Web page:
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Jenna Fields

The Walking Oxymoron

Ithaca, United States

Having always been enamored by the power of written words, I started writing poetry at age ten. I now write prose about my life experiences, as well as some short fiction pieces. I am currently studying to be a computer science and English double major at Cornell University.

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When the Sun Sets

Aug 31, 2019 3 months ago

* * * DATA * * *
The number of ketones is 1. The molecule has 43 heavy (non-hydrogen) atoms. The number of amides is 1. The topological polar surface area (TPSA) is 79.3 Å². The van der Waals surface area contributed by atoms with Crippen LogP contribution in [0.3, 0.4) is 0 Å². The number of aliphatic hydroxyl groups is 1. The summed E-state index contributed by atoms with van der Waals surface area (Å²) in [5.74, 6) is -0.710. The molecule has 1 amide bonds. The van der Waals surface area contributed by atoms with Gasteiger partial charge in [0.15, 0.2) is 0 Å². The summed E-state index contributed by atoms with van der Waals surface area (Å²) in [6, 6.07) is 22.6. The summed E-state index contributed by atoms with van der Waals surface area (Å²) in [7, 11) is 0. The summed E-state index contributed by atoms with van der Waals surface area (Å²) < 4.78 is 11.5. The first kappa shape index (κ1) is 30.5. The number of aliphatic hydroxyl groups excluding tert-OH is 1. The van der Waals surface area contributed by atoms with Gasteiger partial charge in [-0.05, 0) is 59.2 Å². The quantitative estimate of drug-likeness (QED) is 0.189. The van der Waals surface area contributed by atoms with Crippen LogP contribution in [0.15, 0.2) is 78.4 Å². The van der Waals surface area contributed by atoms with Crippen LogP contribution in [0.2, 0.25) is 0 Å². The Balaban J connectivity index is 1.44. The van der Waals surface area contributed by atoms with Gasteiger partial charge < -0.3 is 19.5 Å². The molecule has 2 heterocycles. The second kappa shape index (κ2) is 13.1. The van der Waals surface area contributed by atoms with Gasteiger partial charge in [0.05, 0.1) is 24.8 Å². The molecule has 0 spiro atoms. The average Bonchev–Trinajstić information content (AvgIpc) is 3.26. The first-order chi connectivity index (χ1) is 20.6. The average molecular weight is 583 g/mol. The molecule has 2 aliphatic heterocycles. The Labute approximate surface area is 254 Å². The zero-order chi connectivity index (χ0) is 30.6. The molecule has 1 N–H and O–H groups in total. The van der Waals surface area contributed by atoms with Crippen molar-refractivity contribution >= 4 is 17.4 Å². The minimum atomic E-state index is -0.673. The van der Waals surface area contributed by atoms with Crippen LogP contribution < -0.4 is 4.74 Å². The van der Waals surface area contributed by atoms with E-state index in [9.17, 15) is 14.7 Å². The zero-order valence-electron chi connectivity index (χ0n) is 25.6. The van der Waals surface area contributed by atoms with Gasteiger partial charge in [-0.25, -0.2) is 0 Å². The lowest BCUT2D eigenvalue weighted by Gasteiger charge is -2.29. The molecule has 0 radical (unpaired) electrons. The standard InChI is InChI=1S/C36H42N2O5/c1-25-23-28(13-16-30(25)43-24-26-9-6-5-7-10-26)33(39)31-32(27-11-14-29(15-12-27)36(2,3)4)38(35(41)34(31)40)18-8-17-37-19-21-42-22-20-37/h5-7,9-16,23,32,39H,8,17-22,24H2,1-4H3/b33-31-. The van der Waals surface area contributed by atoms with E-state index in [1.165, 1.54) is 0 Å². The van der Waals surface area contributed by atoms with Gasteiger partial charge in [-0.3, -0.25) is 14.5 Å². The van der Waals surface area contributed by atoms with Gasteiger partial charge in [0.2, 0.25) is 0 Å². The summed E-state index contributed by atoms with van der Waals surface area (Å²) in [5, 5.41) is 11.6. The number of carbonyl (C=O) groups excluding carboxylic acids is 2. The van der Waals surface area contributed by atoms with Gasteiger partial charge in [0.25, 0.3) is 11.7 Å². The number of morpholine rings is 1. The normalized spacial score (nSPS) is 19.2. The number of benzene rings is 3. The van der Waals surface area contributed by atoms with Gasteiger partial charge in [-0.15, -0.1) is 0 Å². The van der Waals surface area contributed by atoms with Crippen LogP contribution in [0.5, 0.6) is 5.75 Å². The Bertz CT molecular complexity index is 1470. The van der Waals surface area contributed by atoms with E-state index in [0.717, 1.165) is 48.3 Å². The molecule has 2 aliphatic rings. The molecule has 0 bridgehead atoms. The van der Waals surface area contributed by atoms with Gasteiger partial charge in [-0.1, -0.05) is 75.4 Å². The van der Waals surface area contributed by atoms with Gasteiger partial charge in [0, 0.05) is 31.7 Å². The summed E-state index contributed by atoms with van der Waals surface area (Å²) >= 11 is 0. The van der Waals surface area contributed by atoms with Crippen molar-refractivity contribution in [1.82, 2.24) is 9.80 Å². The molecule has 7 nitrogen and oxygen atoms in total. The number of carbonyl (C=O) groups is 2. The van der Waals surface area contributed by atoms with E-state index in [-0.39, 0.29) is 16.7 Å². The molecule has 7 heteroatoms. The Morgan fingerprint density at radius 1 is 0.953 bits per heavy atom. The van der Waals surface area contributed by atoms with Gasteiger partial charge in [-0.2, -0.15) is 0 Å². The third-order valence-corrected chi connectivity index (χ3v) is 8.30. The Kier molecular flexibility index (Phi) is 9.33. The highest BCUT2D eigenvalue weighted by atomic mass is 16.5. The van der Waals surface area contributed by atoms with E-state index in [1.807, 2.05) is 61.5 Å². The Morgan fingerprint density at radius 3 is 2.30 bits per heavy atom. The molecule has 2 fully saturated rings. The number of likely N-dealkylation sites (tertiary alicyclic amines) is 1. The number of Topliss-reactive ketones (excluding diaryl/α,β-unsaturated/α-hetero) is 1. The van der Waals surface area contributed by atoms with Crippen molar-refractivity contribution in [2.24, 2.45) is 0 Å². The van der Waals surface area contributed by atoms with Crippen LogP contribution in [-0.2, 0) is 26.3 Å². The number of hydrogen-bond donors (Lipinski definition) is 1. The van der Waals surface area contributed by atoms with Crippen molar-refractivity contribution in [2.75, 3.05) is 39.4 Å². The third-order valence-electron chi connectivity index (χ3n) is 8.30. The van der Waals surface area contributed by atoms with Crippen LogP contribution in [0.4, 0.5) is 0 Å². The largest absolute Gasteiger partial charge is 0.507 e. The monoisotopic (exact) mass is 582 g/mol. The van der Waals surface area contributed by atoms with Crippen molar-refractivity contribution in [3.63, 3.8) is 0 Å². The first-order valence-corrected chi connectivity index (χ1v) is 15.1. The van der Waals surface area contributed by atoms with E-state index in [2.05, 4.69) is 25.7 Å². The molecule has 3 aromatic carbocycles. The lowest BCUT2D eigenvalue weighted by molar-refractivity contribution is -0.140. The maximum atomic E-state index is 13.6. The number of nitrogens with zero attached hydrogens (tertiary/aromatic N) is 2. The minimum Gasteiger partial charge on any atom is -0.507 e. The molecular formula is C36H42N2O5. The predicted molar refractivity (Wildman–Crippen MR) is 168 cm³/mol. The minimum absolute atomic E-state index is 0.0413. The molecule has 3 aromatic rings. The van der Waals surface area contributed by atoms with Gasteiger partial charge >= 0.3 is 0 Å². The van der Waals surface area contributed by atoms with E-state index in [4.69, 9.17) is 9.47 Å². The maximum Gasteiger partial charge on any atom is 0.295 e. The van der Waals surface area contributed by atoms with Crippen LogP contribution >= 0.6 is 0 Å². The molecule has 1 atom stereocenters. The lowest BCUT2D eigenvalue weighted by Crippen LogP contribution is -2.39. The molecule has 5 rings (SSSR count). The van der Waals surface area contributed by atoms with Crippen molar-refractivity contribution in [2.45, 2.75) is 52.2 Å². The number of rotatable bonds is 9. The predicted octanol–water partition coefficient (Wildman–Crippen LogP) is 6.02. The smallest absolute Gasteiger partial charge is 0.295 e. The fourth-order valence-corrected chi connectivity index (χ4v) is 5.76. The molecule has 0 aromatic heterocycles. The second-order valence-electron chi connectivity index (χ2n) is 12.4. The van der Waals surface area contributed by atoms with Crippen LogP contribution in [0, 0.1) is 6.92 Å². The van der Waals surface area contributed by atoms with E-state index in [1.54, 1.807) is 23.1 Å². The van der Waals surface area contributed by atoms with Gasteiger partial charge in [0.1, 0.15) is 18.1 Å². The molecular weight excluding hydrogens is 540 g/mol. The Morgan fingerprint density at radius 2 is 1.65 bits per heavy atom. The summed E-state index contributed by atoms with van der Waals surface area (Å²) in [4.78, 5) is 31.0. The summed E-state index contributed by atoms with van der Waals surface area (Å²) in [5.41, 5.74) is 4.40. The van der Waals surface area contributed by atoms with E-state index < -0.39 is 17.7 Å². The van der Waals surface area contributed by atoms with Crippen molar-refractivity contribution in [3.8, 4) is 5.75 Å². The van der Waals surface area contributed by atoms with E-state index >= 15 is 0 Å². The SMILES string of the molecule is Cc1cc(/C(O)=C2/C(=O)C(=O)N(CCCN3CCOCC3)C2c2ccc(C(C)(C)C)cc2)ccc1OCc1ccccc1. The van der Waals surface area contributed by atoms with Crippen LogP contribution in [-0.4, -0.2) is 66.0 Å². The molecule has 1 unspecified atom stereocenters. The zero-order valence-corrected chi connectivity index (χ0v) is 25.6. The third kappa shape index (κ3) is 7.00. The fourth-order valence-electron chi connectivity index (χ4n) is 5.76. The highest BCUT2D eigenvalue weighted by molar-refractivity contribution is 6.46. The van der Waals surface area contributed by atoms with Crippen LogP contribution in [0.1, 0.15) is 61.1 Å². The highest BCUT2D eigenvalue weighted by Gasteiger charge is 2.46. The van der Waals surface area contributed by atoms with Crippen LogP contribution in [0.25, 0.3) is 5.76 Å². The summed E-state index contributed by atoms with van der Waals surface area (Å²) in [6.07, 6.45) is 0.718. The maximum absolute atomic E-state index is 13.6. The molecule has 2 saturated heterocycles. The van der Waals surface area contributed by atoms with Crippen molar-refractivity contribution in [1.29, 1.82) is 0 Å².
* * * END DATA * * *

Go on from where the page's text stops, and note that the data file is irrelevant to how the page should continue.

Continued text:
The day after my dad died, I could feel myself being ripped to shreds. It was like a tsunami of reality crashed over me, and my only choice was to curl into a ball and wait for the seemingly endless waves to stop. They finally did, but now I have been dipped in the River Styx. Almost invincible, but if you hit me in the right place, I will break. I will shatter into raindrops of a human being and you will be cupping your hands together to try to catch pieces of me but I will slip through all of the cracks. There is an art to grieving. If you do it right, it has a certain elegance to it, a gentle lilt between past and present——ah, the dilemma of past and present, what seems to be my main struggle these days. I am a cacophony of “was”es and “is”es; I am stretched out through time and the part of me in the present is wearing thin. I feel the past inside of me. Memories, while intangible, are my most valued possessions. But I can't do anything to keep them safe. Even as I turn them over in my head to keep them from getting dusty, my gentle touch smudges their details. They are all-too-delicate for this far-too-aggressive world. I remember calling my best friend the night my dad passed away. The second I heard his voice, I started crying. I just kept saying, “It's really bad, Calum. It's really, really bad.” Looking back, that doesn't make much sense. Obviously it was “really, really bad;” my dad had passed away maybe an hour earlier. But I didn't know how else to tell him that with my dad went so many pieces of me. I didn't know how to express that, for the first time in my life, I was well and truly broken. I woke up the other morning and didn't remember my dad was gone until I was brushing my teeth. For fifteen blissful minutes, my dad was still here. It felt like a jolt in a roller coaster ride when I realized he was gone. A slight, “oh;” a sad, “hm.” But as soon as the vehicle started again, I kept pace. That's all I do these days: keep pace. There are so many pieces of me that are lost in the past. There is so much that reminds me of what I once had: the Beatles, Monty Python and the Quest for the Holy Grail, “Brown Eyed Girl,” guitar, mathematics, physics, menorahs, U2, newspaper routes, Spaceballs, the weird pink flowers on the trees, ladders, Teslas, Vans, Nordstrom, watches, peanut butter and jelly sandwiches, Yale, fiber optics, super squishy pillows, dress shoes, no mayo, bright blue eyes, overly pretentious word choice, never any grey hair, shaved heads, backpacks, the empty eyes of not remembering, November 26th, May 25th, September 29th, October 13th, September 28th, March 7th, April 19th, hospital beds, Chopped, green smoothies, Jeopardy, acorn hats, Wheel of Fortune, wheel chairs, the color purple, spoons, heart rate monitors, cold hands—— “Here pause: pause at once. There is enough said. Trouble no quiet, kind heart; leave sunny imaginations hope. Let it be theirs to conceive the delight of joy born again fresh out of great terror, the rapture of rescue from peril, the wondrous reprieve from dread, the fruition of return. Let them picture union and a happy succeeding life.” (from Villette by Charlotte Brontë)

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